Mitsotakis wins in Greek election: five questions for markets

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LONDON, May 22 (Reuters) -Greek stocks and government bonds rallied sharply on Monday, cheering the ruling New Democracy party's election showing.

Prime Minister Kyriakos Mitsotakis' party fell just short of a majority in Sunday's vote, making a second election likely.

But with its lead larger than polls predicted, analysts expect New Democracy to win an outright majority in a potential second round. Mitsotakis said he would not form a coalition and hoped for a new election on June 25.

Having previously considered coalition scenarios, markets cheered the lead for Mitsotakis and a disastrous result for the leftist Syriza party under which Greece nearly crashed out of the euro in 2015.

"New Democracy is seen as a reformist party among investors and the economic outlook is more optimistic because there is strong political stability," said Wolfango Piccoli, co-president at financial advisory firm Teneo.

Here are five questions for markets.

1/ What happens between now and the second election?

With no party winning an outright majority in this round, from Monday Greece's president will give the top three parties turns at forming a coalition government.

Without New Democracy, the rest of the parties are unlikely to be able to form a coalition, which would lead to a new election in about a month.

"Mitsotakis has no incentive to seek a coalition government ... as the bonus seats allocated in the second election make ND victory almost sure," said Lorenzo Codogno, head of LC Macro Advisors.

2/ What does the election mean for Greece's return to investment grade?

With three of four of its credit ratings just one notch below investment grade, the election may be the final hurdle before Greece regains the status it lost over a decade ago.

S&P Global has said it could upgrade Greece's BB+ rating within the next year if a new government maintains fiscal discipline and the pace of reforms which unlock EU recovery funds.

Goldman Sachs says delivery of Mitsotakis' plan to roughly triple its spending of EU funds this year could be the "final step" to an upgrade.

Greece's long-term borrowing costs are already below Italy's despite the junk ratings, and an investment-grade rating would drive them lower in anticipation of eventual eligibility for government bond indexes. DE10GR10=RR

Annalisa Piazza, fixed income research analyst at MFS Investment Management, said Greece could gain an investment-grade rating as early as October.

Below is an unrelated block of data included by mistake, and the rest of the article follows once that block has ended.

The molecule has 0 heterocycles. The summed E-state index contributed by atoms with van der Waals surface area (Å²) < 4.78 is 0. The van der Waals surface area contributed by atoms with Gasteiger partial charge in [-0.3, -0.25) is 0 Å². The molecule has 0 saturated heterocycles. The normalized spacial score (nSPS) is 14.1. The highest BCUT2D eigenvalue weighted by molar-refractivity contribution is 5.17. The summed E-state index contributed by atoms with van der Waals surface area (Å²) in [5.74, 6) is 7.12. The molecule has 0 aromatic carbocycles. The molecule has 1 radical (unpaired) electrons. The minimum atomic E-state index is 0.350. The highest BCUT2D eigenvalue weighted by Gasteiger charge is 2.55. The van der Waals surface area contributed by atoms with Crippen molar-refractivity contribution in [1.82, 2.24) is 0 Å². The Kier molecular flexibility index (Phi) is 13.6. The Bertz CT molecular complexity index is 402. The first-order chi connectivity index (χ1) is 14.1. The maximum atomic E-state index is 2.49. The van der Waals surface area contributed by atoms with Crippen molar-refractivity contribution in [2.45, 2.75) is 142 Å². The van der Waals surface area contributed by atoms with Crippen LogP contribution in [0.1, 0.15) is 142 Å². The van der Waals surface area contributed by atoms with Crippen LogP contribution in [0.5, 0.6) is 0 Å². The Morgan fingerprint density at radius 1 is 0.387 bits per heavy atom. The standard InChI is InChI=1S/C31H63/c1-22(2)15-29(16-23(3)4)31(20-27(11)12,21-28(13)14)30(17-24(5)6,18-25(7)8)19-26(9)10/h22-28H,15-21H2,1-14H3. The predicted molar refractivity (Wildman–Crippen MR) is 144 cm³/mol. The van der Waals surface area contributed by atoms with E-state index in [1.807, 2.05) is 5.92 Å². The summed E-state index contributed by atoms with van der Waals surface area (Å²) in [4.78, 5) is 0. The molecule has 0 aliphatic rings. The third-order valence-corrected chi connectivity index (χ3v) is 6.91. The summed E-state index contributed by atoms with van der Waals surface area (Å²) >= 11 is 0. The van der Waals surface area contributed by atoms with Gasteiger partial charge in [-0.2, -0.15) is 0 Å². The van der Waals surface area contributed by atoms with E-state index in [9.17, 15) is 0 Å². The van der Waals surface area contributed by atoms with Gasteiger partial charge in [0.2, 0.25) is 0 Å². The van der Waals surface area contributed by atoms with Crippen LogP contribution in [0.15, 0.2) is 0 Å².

3/ Will investors buy Greek assets?

Greek shares and bonds are big outperformers this year and Mitsotakis' lead boosted them further.

The Athens equity benchmark .ATG advanced over 6% on Monday, climbing to its highest level since July 2014.

The 10-year government bond yield GR10YT=RR dropped to its lowest since December 2022 at 3.89%, a far cry from 2015 when Syriza's victory sent Greek stocks slumping 24% that year and the 10-year yield as high as 19%.

"Knowing the existing government is pro-investment, it's very understandable that equity markets are reacting like this," said Al Alevizakos, managing director, research for AXIA Ventures Group.

4/ What does the election mean for shares?

Greek banks led stock market gains, with National Bank of Greece NBGr.AT, Alpha Services and Holdings ACBr.AT, Eurobank EURBr.AT and Piraeus BOPr.AT all up around 14%.

The potential for a single party government means less volatility than expected, and is also very supportive of Greek assets in the longer-term, said AXIA Ventures' Alevizakos.

That is good news for banks, as the state-owned Hellenic Financial Stability Fund, which owns stakes in each of those names, plans to shed its bank stakes by end-2025.

Greek stocks are up 30% so far this year versus a 9.5% rise for Europe's STOXX 600 .STOXX. Its skew towards banks, boosted by rising interest rates, helps explain the Greek outperformance.

5/ What about the euro?

A trigger for selling the euro in the past, the election is not a big deal for FX traders this time.

"The whole 'peripheral pressures' issue has really gone on the back burner," said Adam Cole, head of FX strategy at RBC Capital Markets.

Greek economy recovers

Will the election impact the Euro?

Greek borrowing costs

Ahead of the pack

Reporting by Samuel Indyk, Lucy Raitano and Harry Robertson in London and Yoruk Bahceli in Amsterdam; Editing by Alison Williams


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